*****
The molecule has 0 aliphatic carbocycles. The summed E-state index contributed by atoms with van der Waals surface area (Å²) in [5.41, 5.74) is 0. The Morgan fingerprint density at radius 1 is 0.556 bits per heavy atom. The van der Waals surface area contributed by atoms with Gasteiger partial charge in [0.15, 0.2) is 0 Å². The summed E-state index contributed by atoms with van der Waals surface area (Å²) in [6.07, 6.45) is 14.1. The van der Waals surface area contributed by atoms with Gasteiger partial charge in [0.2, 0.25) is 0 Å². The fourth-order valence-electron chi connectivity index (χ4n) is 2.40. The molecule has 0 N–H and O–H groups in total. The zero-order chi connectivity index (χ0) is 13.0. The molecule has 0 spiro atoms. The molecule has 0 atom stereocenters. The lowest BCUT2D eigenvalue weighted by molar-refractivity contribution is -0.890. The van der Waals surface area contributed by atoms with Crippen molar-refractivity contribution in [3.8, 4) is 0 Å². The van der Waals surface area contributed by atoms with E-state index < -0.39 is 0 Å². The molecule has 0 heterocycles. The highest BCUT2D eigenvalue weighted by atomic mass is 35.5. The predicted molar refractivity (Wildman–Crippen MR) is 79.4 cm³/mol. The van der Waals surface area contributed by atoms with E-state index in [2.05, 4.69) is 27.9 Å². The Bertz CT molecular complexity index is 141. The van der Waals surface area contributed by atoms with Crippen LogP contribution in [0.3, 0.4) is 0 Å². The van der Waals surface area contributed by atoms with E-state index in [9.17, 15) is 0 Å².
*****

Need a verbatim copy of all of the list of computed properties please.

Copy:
The molecule has 0 aliphatic carbocycles. The summed E-state index contributed by atoms with van der Waals surface area (Å²) in [5.41, 5.74) is 0. The Morgan fingerprint density at radius 1 is 0.556 bits per heavy atom. The van der Waals surface area contributed by atoms with Gasteiger partial charge in [0.15, 0.2) is 0 Å². The summed E-state index contributed by atoms with van der Waals surface area (Å²) in [6.07, 6.45) is 14.1. The van der Waals surface area contributed by atoms with Gasteiger partial charge in [0.2, 0.25) is 0 Å². The fourth-order valence-electron chi connectivity index (χ4n) is 2.40. The molecule has 0 N–H and O–H groups in total. The zero-order chi connectivity index (χ0) is 13.0. The molecule has 0 spiro atoms. The molecule has 0 atom stereocenters. The lowest BCUT2D eigenvalue weighted by molar-refractivity contribution is -0.890. The van der Waals surface area contributed by atoms with Crippen molar-refractivity contribution in [3.8, 4) is 0 Å². The van der Waals surface area contributed by atoms with E-state index < -0.39 is 0 Å². The molecule has 0 heterocycles. The highest BCUT2D eigenvalue weighted by atomic mass is 35.5. The predicted molar refractivity (Wildman–Crippen MR) is 79.4 cm³/mol. The van der Waals surface area contributed by atoms with E-state index in [2.05, 4.69) is 27.9 Å². The Bertz CT molecular complexity index is 141. The van der Waals surface area contributed by atoms with Crippen LogP contribution in [0.3, 0.4) is 0 Å². The van der Waals surface area contributed by atoms with E-state index in [9.17, 15) is 0 Å².